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Paracetamol Doesn’t Help Back Pain

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Paracetamol is not effective in the treatment of spinal pain and provides negligible benefits for osteoarthritis, according to a study published in The BMJ.

Clinical guidelines recommend paracetamol as the first line drug treatment for both conditions, but the evidence to support this recommendation is weak and inconsistent and there are safety concerns with the recommended full dosage of up to 4000 mg/day.

Lead author Gustavo Machado from The George Institute for Global Health at The University of Sydney carried out a systematic review and meta-analysis to examine the efficacy and safety of paracetamol for lower back pain and osteoarthritis of the hip or knee. The study included 13 randomised controlled studies that compared the effects of paracetamol with a placebo.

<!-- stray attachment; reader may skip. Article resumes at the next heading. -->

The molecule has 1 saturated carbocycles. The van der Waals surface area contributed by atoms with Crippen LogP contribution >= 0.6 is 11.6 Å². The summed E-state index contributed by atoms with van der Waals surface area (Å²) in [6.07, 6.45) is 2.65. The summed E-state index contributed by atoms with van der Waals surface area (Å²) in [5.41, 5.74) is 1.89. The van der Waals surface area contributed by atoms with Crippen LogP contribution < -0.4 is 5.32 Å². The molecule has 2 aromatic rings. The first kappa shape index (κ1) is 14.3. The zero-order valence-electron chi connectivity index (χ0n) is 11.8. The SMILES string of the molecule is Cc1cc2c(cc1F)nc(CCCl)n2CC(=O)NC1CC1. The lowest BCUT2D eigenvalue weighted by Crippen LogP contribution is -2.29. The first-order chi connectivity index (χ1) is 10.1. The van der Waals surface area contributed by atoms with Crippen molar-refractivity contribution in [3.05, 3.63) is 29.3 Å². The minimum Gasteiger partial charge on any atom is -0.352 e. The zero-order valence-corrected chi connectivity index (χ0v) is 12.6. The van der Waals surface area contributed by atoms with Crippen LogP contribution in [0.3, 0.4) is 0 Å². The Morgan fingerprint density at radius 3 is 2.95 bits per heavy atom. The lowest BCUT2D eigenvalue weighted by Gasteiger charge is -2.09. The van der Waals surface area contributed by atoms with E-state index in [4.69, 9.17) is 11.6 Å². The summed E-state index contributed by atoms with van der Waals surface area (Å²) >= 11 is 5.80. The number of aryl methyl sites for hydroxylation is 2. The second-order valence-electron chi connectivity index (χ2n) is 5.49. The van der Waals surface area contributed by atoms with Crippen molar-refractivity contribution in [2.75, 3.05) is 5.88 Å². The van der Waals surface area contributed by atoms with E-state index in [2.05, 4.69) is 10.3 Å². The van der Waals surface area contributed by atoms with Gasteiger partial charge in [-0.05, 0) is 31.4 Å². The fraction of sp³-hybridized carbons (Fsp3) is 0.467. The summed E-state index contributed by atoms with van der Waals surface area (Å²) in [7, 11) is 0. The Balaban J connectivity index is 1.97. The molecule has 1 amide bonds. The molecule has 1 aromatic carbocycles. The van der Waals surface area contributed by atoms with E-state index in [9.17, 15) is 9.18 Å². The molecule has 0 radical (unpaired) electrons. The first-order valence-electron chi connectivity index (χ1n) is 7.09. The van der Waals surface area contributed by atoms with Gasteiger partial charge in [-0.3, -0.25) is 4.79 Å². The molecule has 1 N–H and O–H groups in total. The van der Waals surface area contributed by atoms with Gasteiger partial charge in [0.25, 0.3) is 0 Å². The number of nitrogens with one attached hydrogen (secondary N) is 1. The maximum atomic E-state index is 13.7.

The study found that paracetamol had no effect on lower back pain and did not reduce disability or improve quality of life. For osteoarthritis there were small but not clinically important benefits in the reduction of pain and disability.

However, paracetamol use for osteoarthritis increased the likelihood of abnormal liver function by almost four times, although the clinical relevance of this is not certain.

The trials evaluated paracetamol and placebo usage in the short term, with the longest follow-up being 6 months, so more research is needed to determine effects...

The full text of this article can be purchased from Informit.